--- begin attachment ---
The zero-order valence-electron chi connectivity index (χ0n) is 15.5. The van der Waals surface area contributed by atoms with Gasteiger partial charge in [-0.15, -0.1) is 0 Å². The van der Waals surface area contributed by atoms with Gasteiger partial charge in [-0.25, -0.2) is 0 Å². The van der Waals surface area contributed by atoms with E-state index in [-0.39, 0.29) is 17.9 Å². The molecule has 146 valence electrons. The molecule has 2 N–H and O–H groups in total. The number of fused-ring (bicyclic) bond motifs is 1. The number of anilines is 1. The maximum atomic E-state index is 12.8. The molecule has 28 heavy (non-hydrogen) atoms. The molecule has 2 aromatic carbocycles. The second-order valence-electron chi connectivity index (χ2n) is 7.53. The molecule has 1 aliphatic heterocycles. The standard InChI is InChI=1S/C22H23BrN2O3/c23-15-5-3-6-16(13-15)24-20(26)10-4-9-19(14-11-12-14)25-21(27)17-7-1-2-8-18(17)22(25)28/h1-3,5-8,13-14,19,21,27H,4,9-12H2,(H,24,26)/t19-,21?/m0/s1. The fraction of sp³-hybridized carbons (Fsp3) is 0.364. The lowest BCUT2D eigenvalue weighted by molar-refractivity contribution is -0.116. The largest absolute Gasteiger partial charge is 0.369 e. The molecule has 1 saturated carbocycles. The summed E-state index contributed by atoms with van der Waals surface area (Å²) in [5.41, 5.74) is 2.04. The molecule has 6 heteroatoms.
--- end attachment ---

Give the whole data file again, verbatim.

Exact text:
The zero-order valence-electron chi connectivity index (χ0n) is 15.5. The van der Waals surface area contributed by atoms with Gasteiger partial charge in [-0.15, -0.1) is 0 Å². The van der Waals surface area contributed by atoms with Gasteiger partial charge in [-0.25, -0.2) is 0 Å². The van der Waals surface area contributed by atoms with E-state index in [-0.39, 0.29) is 17.9 Å². The molecule has 146 valence electrons. The molecule has 2 N–H and O–H groups in total. The number of fused-ring (bicyclic) bond motifs is 1. The number of anilines is 1. The maximum atomic E-state index is 12.8. The molecule has 28 heavy (non-hydrogen) atoms. The molecule has 2 aromatic carbocycles. The second-order valence-electron chi connectivity index (χ2n) is 7.53. The molecule has 1 aliphatic heterocycles. The standard InChI is InChI=1S/C22H23BrN2O3/c23-15-5-3-6-16(13-15)24-20(26)10-4-9-19(14-11-12-14)25-21(27)17-7-1-2-8-18(17)22(25)28/h1-3,5-8,13-14,19,21,27H,4,9-12H2,(H,24,26)/t19-,21?/m0/s1. The fraction of sp³-hybridized carbons (Fsp3) is 0.364. The lowest BCUT2D eigenvalue weighted by molar-refractivity contribution is -0.116. The largest absolute Gasteiger partial charge is 0.369 e. The molecule has 1 saturated carbocycles. The summed E-state index contributed by atoms with van der Waals surface area (Å²) in [5.41, 5.74) is 2.04. The molecule has 6 heteroatoms.